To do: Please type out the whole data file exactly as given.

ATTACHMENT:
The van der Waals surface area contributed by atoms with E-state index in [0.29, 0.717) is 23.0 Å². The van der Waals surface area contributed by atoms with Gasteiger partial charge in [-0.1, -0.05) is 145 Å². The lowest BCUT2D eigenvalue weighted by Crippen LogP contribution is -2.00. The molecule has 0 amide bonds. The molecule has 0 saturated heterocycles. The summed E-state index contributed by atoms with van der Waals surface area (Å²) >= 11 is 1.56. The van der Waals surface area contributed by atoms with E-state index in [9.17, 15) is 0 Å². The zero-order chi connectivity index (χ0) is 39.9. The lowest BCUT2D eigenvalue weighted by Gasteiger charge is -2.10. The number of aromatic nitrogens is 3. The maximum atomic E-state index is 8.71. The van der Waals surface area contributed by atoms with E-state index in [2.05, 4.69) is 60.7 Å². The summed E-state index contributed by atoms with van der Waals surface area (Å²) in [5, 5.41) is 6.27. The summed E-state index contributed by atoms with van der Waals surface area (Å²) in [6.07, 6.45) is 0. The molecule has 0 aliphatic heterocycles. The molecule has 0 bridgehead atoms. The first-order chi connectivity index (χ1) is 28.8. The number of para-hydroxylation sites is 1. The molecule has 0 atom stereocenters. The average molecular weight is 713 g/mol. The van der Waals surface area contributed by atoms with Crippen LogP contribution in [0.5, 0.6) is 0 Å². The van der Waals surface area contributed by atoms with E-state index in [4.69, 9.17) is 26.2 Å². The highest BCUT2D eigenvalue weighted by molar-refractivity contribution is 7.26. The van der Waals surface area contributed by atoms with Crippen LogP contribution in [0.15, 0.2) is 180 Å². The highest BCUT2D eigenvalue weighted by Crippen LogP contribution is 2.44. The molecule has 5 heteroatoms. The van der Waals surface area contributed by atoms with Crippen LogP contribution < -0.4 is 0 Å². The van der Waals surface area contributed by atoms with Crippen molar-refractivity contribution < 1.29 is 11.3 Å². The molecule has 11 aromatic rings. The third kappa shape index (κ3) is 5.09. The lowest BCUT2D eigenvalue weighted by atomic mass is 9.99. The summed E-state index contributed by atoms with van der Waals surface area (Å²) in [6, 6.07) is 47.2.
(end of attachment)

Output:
The van der Waals surface area contributed by atoms with E-state index in [0.29, 0.717) is 23.0 Å². The van der Waals surface area contributed by atoms with Gasteiger partial charge in [-0.1, -0.05) is 145 Å². The lowest BCUT2D eigenvalue weighted by Crippen LogP contribution is -2.00. The molecule has 0 amide bonds. The molecule has 0 saturated heterocycles. The summed E-state index contributed by atoms with van der Waals surface area (Å²) >= 11 is 1.56. The van der Waals surface area contributed by atoms with E-state index in [9.17, 15) is 0 Å². The zero-order chi connectivity index (χ0) is 39.9. The lowest BCUT2D eigenvalue weighted by Gasteiger charge is -2.10. The number of aromatic nitrogens is 3. The maximum atomic E-state index is 8.71. The van der Waals surface area contributed by atoms with E-state index in [2.05, 4.69) is 60.7 Å². The summed E-state index contributed by atoms with van der Waals surface area (Å²) in [5, 5.41) is 6.27. The summed E-state index contributed by atoms with van der Waals surface area (Å²) in [6.07, 6.45) is 0. The molecule has 0 aliphatic heterocycles. The molecule has 0 bridgehead atoms. The first-order chi connectivity index (χ1) is 28.8. The number of para-hydroxylation sites is 1. The molecule has 0 atom stereocenters. The average molecular weight is 713 g/mol. The van der Waals surface area contributed by atoms with Crippen LogP contribution in [0.5, 0.6) is 0 Å². The van der Waals surface area contributed by atoms with E-state index in [4.69, 9.17) is 26.2 Å². The highest BCUT2D eigenvalue weighted by molar-refractivity contribution is 7.26. The van der Waals surface area contributed by atoms with Crippen LogP contribution in [0.15, 0.2) is 180 Å². The highest BCUT2D eigenvalue weighted by Crippen LogP contribution is 2.44. The molecule has 5 heteroatoms. The van der Waals surface area contributed by atoms with Crippen LogP contribution < -0.4 is 0 Å². The van der Waals surface area contributed by atoms with Crippen molar-refractivity contribution < 1.29 is 11.3 Å². The molecule has 11 aromatic rings. The third kappa shape index (κ3) is 5.09. The lowest BCUT2D eigenvalue weighted by atomic mass is 9.99. The summed E-state index contributed by atoms with van der Waals surface area (Å²) in [6, 6.07) is 47.2.